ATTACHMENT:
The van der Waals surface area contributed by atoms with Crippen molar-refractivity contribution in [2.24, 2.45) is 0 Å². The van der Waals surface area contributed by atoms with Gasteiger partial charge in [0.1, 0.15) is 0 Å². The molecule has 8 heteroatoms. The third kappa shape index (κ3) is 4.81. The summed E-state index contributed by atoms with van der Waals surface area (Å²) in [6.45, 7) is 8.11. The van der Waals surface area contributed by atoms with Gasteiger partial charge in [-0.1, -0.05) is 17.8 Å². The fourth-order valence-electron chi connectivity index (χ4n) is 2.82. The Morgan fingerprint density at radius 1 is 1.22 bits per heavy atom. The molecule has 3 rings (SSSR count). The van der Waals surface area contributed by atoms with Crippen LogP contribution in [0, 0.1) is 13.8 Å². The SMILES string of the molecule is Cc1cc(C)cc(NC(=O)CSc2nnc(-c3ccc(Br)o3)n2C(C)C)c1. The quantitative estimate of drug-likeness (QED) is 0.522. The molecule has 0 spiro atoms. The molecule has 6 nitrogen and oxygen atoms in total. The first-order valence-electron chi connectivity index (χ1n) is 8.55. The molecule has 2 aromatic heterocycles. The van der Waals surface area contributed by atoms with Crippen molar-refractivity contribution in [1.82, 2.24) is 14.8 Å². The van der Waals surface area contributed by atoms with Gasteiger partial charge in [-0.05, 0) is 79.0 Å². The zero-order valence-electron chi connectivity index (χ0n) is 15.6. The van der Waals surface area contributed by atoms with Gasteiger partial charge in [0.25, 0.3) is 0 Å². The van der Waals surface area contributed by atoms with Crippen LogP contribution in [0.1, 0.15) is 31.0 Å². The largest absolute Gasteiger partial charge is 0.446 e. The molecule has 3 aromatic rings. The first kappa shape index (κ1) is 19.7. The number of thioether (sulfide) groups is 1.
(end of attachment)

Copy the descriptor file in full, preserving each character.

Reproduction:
The van der Waals surface area contributed by atoms with Crippen molar-refractivity contribution in [2.24, 2.45) is 0 Å². The van der Waals surface area contributed by atoms with Gasteiger partial charge in [0.1, 0.15) is 0 Å². The molecule has 8 heteroatoms. The third kappa shape index (κ3) is 4.81. The summed E-state index contributed by atoms with van der Waals surface area (Å²) in [6.45, 7) is 8.11. The van der Waals surface area contributed by atoms with Gasteiger partial charge in [-0.1, -0.05) is 17.8 Å². The fourth-order valence-electron chi connectivity index (χ4n) is 2.82. The Morgan fingerprint density at radius 1 is 1.22 bits per heavy atom. The molecule has 3 rings (SSSR count). The van der Waals surface area contributed by atoms with Crippen LogP contribution in [0, 0.1) is 13.8 Å². The SMILES string of the molecule is Cc1cc(C)cc(NC(=O)CSc2nnc(-c3ccc(Br)o3)n2C(C)C)c1. The quantitative estimate of drug-likeness (QED) is 0.522. The molecule has 0 spiro atoms. The molecule has 6 nitrogen and oxygen atoms in total. The first-order valence-electron chi connectivity index (χ1n) is 8.55. The molecule has 2 aromatic heterocycles. The van der Waals surface area contributed by atoms with Crippen molar-refractivity contribution in [1.82, 2.24) is 14.8 Å². The van der Waals surface area contributed by atoms with Gasteiger partial charge in [-0.05, 0) is 79.0 Å². The zero-order valence-electron chi connectivity index (χ0n) is 15.6. The van der Waals surface area contributed by atoms with Gasteiger partial charge in [0.25, 0.3) is 0 Å². The van der Waals surface area contributed by atoms with Crippen LogP contribution in [0.1, 0.15) is 31.0 Å². The largest absolute Gasteiger partial charge is 0.446 e. The molecule has 3 aromatic rings. The first kappa shape index (κ1) is 19.7. The number of thioether (sulfide) groups is 1.